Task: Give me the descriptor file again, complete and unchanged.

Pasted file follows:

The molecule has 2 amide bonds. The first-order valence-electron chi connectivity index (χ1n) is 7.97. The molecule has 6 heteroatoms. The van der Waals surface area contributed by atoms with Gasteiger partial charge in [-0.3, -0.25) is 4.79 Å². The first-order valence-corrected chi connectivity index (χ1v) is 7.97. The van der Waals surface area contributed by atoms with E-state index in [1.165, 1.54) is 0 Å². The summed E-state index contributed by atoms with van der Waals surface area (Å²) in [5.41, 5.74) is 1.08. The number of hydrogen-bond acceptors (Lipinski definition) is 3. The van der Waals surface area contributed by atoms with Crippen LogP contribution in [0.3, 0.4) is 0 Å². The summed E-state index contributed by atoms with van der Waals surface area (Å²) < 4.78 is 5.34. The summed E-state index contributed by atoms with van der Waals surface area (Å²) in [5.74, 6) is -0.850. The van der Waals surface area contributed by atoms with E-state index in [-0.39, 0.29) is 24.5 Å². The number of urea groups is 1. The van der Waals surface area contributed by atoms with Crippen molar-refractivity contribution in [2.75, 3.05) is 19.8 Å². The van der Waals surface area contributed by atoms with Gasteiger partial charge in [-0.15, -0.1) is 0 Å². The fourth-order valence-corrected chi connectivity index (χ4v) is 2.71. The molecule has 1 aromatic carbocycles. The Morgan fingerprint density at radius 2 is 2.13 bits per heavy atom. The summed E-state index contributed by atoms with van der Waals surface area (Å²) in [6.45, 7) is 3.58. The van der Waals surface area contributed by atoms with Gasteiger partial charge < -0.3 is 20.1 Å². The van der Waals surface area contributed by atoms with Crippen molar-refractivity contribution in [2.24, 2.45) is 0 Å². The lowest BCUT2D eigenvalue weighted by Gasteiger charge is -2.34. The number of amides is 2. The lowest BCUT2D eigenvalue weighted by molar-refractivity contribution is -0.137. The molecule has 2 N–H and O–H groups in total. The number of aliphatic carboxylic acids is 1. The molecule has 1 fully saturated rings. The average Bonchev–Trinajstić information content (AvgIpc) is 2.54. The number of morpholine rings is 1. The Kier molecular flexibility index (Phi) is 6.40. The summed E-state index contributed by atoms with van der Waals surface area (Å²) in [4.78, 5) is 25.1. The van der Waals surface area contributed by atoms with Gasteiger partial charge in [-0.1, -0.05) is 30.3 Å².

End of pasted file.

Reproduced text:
The molecule has 2 amide bonds. The first-order valence-electron chi connectivity index (χ1n) is 7.97. The molecule has 6 heteroatoms. The van der Waals surface area contributed by atoms with Gasteiger partial charge in [-0.3, -0.25) is 4.79 Å². The first-order valence-corrected chi connectivity index (χ1v) is 7.97. The van der Waals surface area contributed by atoms with E-state index in [1.165, 1.54) is 0 Å². The summed E-state index contributed by atoms with van der Waals surface area (Å²) in [5.41, 5.74) is 1.08. The number of hydrogen-bond acceptors (Lipinski definition) is 3. The van der Waals surface area contributed by atoms with Crippen LogP contribution in [0.3, 0.4) is 0 Å². The summed E-state index contributed by atoms with van der Waals surface area (Å²) < 4.78 is 5.34. The summed E-state index contributed by atoms with van der Waals surface area (Å²) in [5.74, 6) is -0.850. The van der Waals surface area contributed by atoms with E-state index in [-0.39, 0.29) is 24.5 Å². The number of urea groups is 1. The van der Waals surface area contributed by atoms with Crippen molar-refractivity contribution in [2.75, 3.05) is 19.8 Å². The van der Waals surface area contributed by atoms with Gasteiger partial charge in [-0.15, -0.1) is 0 Å². The fourth-order valence-corrected chi connectivity index (χ4v) is 2.71. The molecule has 1 aromatic carbocycles. The Morgan fingerprint density at radius 2 is 2.13 bits per heavy atom. The summed E-state index contributed by atoms with van der Waals surface area (Å²) in [6.45, 7) is 3.58. The van der Waals surface area contributed by atoms with Gasteiger partial charge < -0.3 is 20.1 Å². The van der Waals surface area contributed by atoms with Crippen molar-refractivity contribution in [2.24, 2.45) is 0 Å². The lowest BCUT2D eigenvalue weighted by Gasteiger charge is -2.34. The number of amides is 2. The lowest BCUT2D eigenvalue weighted by molar-refractivity contribution is -0.137. The molecule has 2 N–H and O–H groups in total. The number of aliphatic carboxylic acids is 1. The molecule has 1 fully saturated rings. The average Bonchev–Trinajstić information content (AvgIpc) is 2.54. The number of morpholine rings is 1. The Kier molecular flexibility index (Phi) is 6.40. The summed E-state index contributed by atoms with van der Waals surface area (Å²) in [4.78, 5) is 25.1. The van der Waals surface area contributed by atoms with Gasteiger partial charge in [-0.1, -0.05) is 30.3 Å².